National Health Insurance in the United States and Canada

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256 pp., 6 x 9
ISBN: 9781589012066 (1589012062)

ISBN: 9781589013773

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July 2008
LC: 2007045440

American Governance and Public Policy series


Table of Contents

National Health Insurance in the United States and Canada
Race, Territory, and the Roots of Difference
Gerard W. Boychuk

Co-winner of the 2009 Donald V. Smiley Prize for the Best Book in Political Science of the Canadian Political Science Association

After World War II, the United States and Canada, two countries that were very similar in many ways, struck out on radically divergent paths to public health insurance. Canada developed a universal single-payer system of national health care, while the United States opted for a dual system that combines public health insurance for low-income and senior residents with private, primarily employer-provided health insurance—or no insurance—for everyone else. In National Health Insurance in the United States and Canada, Gerard W. Boychuk probes the historical development of health care in each country, honing in on the most distinctive social and political aspects of each country—the politics of race in the U.S. and territorial politics in Canada, especially the tensions between the national government and the province of Quebec.

In addition to the politics of race and territory, Boychuk sifts through the numerous factors shaping health policy, including national values, political culture and institutions, the power of special interests, and the impact of strategic choices made at critical junctures. Drawing on historical archives, oral histories, and public opinion data, he presents a nuanced and thoughtful analysis of the evolution of the two systems, compares them as they exist today, and reflects on how each is poised to meet the challenges of the future.

Gerard W. Boychuk is director of global governance at the Balsillie School of International Affairs and an associate professor in the Department of Political Science at the University of Waterloo, Ontario, Canada. He is also a research fellow of the Institute for Advanced Policy Research at the University of Calgary.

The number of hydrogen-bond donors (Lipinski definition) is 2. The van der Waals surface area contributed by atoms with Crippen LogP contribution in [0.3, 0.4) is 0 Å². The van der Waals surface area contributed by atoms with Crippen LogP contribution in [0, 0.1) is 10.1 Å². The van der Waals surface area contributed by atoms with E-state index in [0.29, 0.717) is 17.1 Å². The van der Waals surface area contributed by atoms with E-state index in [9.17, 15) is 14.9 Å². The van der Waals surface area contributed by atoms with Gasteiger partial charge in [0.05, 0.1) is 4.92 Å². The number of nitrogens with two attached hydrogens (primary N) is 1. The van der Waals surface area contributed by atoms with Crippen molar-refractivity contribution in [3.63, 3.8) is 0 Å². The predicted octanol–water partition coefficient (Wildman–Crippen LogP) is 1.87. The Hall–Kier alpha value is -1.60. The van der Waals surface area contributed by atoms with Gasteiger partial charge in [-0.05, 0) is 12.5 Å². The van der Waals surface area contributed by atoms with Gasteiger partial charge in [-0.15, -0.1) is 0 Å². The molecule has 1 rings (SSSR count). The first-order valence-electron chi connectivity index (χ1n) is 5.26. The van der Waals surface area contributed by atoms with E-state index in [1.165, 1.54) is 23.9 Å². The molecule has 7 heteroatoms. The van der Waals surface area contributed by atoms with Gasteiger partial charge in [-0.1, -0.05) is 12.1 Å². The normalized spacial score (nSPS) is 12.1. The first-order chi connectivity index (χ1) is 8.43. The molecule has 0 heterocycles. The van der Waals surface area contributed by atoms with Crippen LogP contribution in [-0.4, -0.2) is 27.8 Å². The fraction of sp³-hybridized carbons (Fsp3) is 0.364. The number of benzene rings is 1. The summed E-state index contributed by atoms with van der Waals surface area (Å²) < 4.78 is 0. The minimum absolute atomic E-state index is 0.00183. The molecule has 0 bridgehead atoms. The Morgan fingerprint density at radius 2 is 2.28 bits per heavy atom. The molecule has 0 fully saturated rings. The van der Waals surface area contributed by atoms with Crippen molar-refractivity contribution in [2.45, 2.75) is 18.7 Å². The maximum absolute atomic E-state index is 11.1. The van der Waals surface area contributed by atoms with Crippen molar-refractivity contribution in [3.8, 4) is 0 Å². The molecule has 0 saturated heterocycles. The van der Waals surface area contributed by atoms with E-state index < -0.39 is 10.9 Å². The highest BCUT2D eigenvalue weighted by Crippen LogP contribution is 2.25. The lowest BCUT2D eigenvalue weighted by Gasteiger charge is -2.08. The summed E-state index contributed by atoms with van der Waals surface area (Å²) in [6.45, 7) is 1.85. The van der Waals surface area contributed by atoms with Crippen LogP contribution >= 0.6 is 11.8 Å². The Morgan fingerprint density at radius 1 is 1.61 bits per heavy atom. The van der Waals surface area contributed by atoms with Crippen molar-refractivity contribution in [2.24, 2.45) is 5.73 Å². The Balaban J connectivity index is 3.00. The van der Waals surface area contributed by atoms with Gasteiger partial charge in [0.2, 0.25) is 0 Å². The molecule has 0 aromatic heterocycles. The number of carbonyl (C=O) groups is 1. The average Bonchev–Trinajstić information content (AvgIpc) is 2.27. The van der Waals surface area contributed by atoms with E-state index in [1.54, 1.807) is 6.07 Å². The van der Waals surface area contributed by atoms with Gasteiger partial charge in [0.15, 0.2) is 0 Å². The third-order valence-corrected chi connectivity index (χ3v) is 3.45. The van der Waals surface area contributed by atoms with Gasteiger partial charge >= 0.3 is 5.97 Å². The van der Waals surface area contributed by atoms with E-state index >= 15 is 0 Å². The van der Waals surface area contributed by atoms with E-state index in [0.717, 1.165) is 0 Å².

Gerard W. Boychuk, Karen Mossberger, and Mark C. Rom, Series Editors
"Boychuk is a bold revisionist, challenging received wisdom about what explains the divergent paths Canada and the United States have taken in the past four decades in financing and administering medical care. Race relations—and Quebec's special place in Canada—are crucial in ways others have not emphasized, which makes his book a worthy addition to the literature."—Theodore Marmor, Yale University

"In this engaging and beautifully written book, Gerard Boychuk marshalls rich historical evidence to explain how conflicts over race and territorial politics led the U.S. and Canada on divergent paths."—Jill Quadagno, author of One Nation, Uninsured: Why the U.S. Has No National Health Insurance

"A fresh take on an old problem rooted in the important structural features of each nation."—James Morone, author of Hellfire Nation and coeditor of Healthy, Wealthy and Fair

"This book's clear, nontechnical writing style lends itself to student use. But it deserves attention from scholars as well because of its broad scope, historical sweep, theoretical critiques, and clearly expressed comprehension of both American and Canadian health care systems, neither of which is that easy to understand by itself."—Donley Studlar, professor of political science, West Virginia University

Table of Contents

Part I: Introduction and Context

1. Explaining Health Insurance in the United States and Canada

2. Similar Beginnings, Different Contexts, 1910-40

Part II: Public Health Insurance in the United States

3. Failure of Reform in the Truman Era, 1943-52

4. The Medicare Package, 1957-65

5. Race and the Clinton Reforms

Part III: Public Health Insurance in Canada

6. Federal Failure, Provincial Success—Reform in Canada, 1945-49

7. National Public Hospital Insurance and Medical Care Insurance in Saskatchewan, 1950-62

8. Medical Care Insurance in Canada, 1962-84

9. The Iconic Status of Health Care in Canada, 1984-2008

Part IV: Conclusions

10. Contemporary Public Health Insurance in the United States and Canada

11. Conclusions and Implications